The EMOTIONAL side of how stress can affect weight gain
Relaxing activities are great to manage stress levels, but sometimes we have extremely stressful issues that are not so easily soothed and a form of therapy is needed.  Sometimes we have negative patterns like over eating or worrying too much and we want to stop, we keep trying, but we cannot seem to win. This is when we need some assistance.

Traditional Chinese Medicine (TCM) is a 5,000 year old system and it can be a great help in clearing stress. This system is based around scientifically proven energetic pathways in the body called meridians. These meridians relate to systems in the body, organs and different sets of emotions. The energy running through them can be blocked and create negative effects on our physical bodies and on the way we feel emotionally.

The Stomach meridian for example, flows from the eyes, to the mouth, to the brain, to the stomach, and then down to the feet; following the process ingesting food (we look at it, get a good appetite, chew it, taste it, experience the taste and then send it down to the stomach for digestion).  If there is a block in the energy flow of this meridian, our digestive system may be disrupted.

Stressful experiences and emotions can block the flow of energy in meridians. The emotions that relate to the Stomach meridian are about receiving nourishment and enjoyment from our experiences, and from our connection to people. This meridian is also about sympathy, which can take the form of obsessive worry. If the energy in this meridian is blocked, we may be overly worried about someone or we may feel like our relationships with people are not enough to nourish us emotionally.  We may need to give to ourselves more instead of worrying about others so much. People experiencing a block of energy in this meridian can feel as if they can’t get the love they need from people, so they try and get that love from their food.  This blockage in energy flow can be cleared, so the person does not find it so hard to control their eating and is able to enjoy their experiences with people more.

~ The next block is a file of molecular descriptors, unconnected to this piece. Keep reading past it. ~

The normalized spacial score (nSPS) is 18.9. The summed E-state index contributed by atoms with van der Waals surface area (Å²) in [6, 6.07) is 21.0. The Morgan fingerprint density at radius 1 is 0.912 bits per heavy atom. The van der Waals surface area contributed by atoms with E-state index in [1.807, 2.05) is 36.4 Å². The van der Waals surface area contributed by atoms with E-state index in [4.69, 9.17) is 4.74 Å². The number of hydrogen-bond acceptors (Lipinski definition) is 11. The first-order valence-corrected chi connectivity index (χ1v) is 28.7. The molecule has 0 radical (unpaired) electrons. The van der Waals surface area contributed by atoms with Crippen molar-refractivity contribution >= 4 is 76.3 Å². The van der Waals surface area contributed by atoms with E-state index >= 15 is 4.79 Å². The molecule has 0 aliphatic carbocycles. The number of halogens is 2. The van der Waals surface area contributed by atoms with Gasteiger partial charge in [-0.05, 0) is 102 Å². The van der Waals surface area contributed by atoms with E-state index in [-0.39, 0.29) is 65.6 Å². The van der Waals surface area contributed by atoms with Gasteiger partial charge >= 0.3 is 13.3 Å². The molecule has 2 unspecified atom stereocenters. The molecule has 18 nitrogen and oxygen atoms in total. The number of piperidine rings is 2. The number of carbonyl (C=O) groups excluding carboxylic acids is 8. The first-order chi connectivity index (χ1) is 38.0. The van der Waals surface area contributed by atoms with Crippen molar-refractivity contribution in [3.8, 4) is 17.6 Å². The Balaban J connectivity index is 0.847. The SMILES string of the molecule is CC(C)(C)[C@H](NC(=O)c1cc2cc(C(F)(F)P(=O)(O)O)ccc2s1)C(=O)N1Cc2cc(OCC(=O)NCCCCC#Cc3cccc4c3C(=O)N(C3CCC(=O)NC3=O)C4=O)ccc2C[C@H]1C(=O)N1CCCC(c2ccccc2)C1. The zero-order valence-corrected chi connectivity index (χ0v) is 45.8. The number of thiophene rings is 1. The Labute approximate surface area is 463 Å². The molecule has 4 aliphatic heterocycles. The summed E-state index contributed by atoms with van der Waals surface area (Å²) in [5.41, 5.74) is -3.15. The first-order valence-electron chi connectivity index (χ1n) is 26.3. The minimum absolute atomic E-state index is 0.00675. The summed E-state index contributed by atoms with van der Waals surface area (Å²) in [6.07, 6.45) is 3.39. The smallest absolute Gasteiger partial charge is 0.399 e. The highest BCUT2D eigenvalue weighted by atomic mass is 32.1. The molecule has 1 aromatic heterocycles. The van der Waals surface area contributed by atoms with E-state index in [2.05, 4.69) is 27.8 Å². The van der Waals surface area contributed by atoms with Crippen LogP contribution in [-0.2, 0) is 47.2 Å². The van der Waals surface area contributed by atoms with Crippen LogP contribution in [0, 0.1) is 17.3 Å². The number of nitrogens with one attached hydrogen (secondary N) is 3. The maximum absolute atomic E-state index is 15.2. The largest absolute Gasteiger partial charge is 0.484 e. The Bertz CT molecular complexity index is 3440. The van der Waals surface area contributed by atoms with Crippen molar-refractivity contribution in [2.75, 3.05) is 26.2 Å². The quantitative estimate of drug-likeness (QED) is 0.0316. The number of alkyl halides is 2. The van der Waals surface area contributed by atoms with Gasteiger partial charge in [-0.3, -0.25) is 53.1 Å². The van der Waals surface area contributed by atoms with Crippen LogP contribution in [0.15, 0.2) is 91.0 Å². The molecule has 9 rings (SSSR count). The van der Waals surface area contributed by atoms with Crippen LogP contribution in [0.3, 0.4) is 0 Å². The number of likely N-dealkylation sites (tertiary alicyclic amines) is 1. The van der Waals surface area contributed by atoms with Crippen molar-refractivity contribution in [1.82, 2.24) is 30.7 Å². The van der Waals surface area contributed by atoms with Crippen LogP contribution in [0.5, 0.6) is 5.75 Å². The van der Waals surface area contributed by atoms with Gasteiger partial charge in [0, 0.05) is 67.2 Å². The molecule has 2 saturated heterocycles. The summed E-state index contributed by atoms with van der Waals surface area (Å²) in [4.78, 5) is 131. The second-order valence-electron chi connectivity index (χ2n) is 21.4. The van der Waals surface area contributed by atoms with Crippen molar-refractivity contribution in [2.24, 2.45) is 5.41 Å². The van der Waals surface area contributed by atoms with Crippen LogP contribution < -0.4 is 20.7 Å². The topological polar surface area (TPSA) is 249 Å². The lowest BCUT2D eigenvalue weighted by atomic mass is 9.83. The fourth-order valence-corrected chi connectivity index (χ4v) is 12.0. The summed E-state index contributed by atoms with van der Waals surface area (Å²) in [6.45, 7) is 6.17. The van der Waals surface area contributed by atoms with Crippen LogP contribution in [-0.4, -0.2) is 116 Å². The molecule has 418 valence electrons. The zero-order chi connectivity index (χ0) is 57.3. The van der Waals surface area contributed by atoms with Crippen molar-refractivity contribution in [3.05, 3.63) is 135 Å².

Some therapies that can clear stress in meridians:

·         Acupuncture
·         Acupressure
·         Kinesiology
·         Shiatsu
·         Chinese Massage
·         Emotional Freedom Technique (EFT)
·         Chi Nei Tsang

Eastern and western medicine and information are beginning to combine these days so we can achieve a greater sense of health and wellbeing. It’s very common to feel overwhelmed: we are simply not built to handle the high levels of stress we are living day to day. We need to equip ourselves to better handle stress and also know when it’s time to relax.  Studies show that stress has a lot to do with our health and the way we feel, so along with good food, exercise and rest, it’s important to consider how we’re doing emotionally. Then we may have a better chance at optimum health AND at winning that tennis game in our head!

Information sourced by Anita Crosbie; Dip Health Science (Kinesiology)
Real Body World Wide